There is much concern about the frightening advance of AI. In Los Angeles, members of the Writers Guild of America which represents 11,000 writers have entered their fourth week of strikes. They are demanding, among other things, higher pay, and crucially, that the studios guarantee they won’t slice into writers royalty payments by crediting AI tools such as ChatGPT on scripts.
There is indeed a real threat of screenwriters’ jobs becoming redundant as AI advances. Yet the streaming services who employ writers are far more likely to self-sabotage long before AI becomes sophisticated enough to produce television and film scripts worthy of being made.
Look at a lot of the ‘content’ that the studios have pumped out in recent years.
Amazon’s Rings of Power, which is estimated to have cost the studio at least $1 billion (£810 million) and had only a 37 per cent domestic completion rate (customers who watched the entire series). Or Netflix’s Sense8, which cost $216 million (£175 million), and was watched by almost nobody. The streaming services are spending staggering amounts of money generating dire results. No wonder some executives are considering outsourcing the creative side to the machines.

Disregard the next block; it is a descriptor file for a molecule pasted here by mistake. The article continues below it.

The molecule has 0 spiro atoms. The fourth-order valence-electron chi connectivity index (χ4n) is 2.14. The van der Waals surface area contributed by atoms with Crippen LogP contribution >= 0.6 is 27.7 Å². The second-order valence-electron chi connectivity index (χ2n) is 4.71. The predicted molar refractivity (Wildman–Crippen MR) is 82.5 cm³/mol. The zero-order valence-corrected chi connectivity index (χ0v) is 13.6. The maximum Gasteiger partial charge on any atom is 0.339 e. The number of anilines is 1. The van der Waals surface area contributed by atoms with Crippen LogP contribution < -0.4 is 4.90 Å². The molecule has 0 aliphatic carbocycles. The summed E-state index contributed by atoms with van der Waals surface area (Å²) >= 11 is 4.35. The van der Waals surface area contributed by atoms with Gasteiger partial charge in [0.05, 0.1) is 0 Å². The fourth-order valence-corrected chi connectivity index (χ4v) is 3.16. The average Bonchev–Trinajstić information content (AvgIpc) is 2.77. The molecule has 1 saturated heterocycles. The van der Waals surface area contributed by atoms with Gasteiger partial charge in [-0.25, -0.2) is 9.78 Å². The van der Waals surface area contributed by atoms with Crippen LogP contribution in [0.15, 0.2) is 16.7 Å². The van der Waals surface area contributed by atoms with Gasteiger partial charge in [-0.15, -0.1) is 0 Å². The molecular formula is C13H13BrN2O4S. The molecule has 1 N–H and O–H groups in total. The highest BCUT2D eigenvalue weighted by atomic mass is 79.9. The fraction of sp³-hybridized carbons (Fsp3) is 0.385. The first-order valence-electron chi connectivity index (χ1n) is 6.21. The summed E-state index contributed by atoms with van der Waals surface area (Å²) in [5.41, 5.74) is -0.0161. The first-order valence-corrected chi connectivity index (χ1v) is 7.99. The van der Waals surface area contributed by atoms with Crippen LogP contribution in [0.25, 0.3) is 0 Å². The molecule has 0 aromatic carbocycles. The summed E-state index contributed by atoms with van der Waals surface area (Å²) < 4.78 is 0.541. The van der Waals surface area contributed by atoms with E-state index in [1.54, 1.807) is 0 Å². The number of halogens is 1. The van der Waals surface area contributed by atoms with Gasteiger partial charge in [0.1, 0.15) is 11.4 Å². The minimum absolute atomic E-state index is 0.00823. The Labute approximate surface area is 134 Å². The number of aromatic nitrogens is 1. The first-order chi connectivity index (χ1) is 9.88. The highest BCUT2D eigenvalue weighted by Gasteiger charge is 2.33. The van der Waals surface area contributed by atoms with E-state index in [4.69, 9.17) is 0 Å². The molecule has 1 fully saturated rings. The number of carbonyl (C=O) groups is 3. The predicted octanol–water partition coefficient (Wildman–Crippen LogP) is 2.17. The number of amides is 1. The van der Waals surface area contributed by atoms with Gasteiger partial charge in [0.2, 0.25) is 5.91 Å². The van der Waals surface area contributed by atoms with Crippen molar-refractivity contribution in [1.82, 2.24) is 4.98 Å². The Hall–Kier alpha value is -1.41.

Suddenly, the early noughties seem like the golden era of television. Shows such as The Sopranos, The Wire and Mad Men proved to cultural snobs for the first time that a television series could be as cinematically rich, complex and expertly crafted as a film. Netflix, Amazon, Hulu and Apple TV were born largely off the back of that ‘box-set boom’. Yet increasingly these companies produce only the sort of dross that may as well have been written, directed, acted and produced by an algorithm. Anyone who has watched Netflix’s Sex/Life will know what I mean.
There is still great television being made.